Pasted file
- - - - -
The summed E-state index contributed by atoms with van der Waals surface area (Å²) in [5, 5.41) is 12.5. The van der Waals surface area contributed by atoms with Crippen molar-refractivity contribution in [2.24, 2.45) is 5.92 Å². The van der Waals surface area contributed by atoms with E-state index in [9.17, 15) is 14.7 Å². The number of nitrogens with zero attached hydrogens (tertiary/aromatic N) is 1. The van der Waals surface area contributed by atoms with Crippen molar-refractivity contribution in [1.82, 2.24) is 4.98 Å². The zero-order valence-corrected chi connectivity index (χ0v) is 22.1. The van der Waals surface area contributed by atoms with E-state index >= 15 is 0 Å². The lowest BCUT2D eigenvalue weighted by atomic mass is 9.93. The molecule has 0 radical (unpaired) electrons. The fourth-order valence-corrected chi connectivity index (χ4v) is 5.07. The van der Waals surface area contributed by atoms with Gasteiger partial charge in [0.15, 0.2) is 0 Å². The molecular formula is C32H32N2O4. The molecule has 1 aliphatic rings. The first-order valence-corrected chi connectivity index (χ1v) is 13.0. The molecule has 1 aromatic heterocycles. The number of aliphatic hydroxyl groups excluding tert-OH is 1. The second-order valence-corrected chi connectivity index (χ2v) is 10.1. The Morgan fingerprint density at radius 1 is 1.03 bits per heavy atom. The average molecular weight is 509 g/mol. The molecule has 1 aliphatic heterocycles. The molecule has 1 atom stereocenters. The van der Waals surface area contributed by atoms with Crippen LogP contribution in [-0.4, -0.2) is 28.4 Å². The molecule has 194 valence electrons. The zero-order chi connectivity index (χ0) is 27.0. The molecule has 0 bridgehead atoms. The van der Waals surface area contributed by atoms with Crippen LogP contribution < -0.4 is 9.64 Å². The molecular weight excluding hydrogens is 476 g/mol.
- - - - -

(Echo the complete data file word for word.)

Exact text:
The summed E-state index contributed by atoms with van der Waals surface area (Å²) in [5, 5.41) is 12.5. The van der Waals surface area contributed by atoms with Crippen molar-refractivity contribution in [2.24, 2.45) is 5.92 Å². The van der Waals surface area contributed by atoms with E-state index in [9.17, 15) is 14.7 Å². The number of nitrogens with zero attached hydrogens (tertiary/aromatic N) is 1. The van der Waals surface area contributed by atoms with Crippen molar-refractivity contribution in [1.82, 2.24) is 4.98 Å². The zero-order valence-corrected chi connectivity index (χ0v) is 22.1. The van der Waals surface area contributed by atoms with E-state index >= 15 is 0 Å². The lowest BCUT2D eigenvalue weighted by atomic mass is 9.93. The molecule has 0 radical (unpaired) electrons. The fourth-order valence-corrected chi connectivity index (χ4v) is 5.07. The van der Waals surface area contributed by atoms with Gasteiger partial charge in [0.15, 0.2) is 0 Å². The molecular formula is C32H32N2O4. The molecule has 1 aliphatic rings. The first-order valence-corrected chi connectivity index (χ1v) is 13.0. The molecule has 1 aromatic heterocycles. The number of aliphatic hydroxyl groups excluding tert-OH is 1. The second-order valence-corrected chi connectivity index (χ2v) is 10.1. The Morgan fingerprint density at radius 1 is 1.03 bits per heavy atom. The average molecular weight is 509 g/mol. The molecule has 1 aliphatic heterocycles. The molecule has 1 atom stereocenters. The van der Waals surface area contributed by atoms with Crippen LogP contribution in [-0.4, -0.2) is 28.4 Å². The molecule has 194 valence electrons. The zero-order chi connectivity index (χ0) is 27.0. The molecule has 0 bridgehead atoms. The van der Waals surface area contributed by atoms with Crippen LogP contribution < -0.4 is 9.64 Å². The molecular weight excluding hydrogens is 476 g/mol.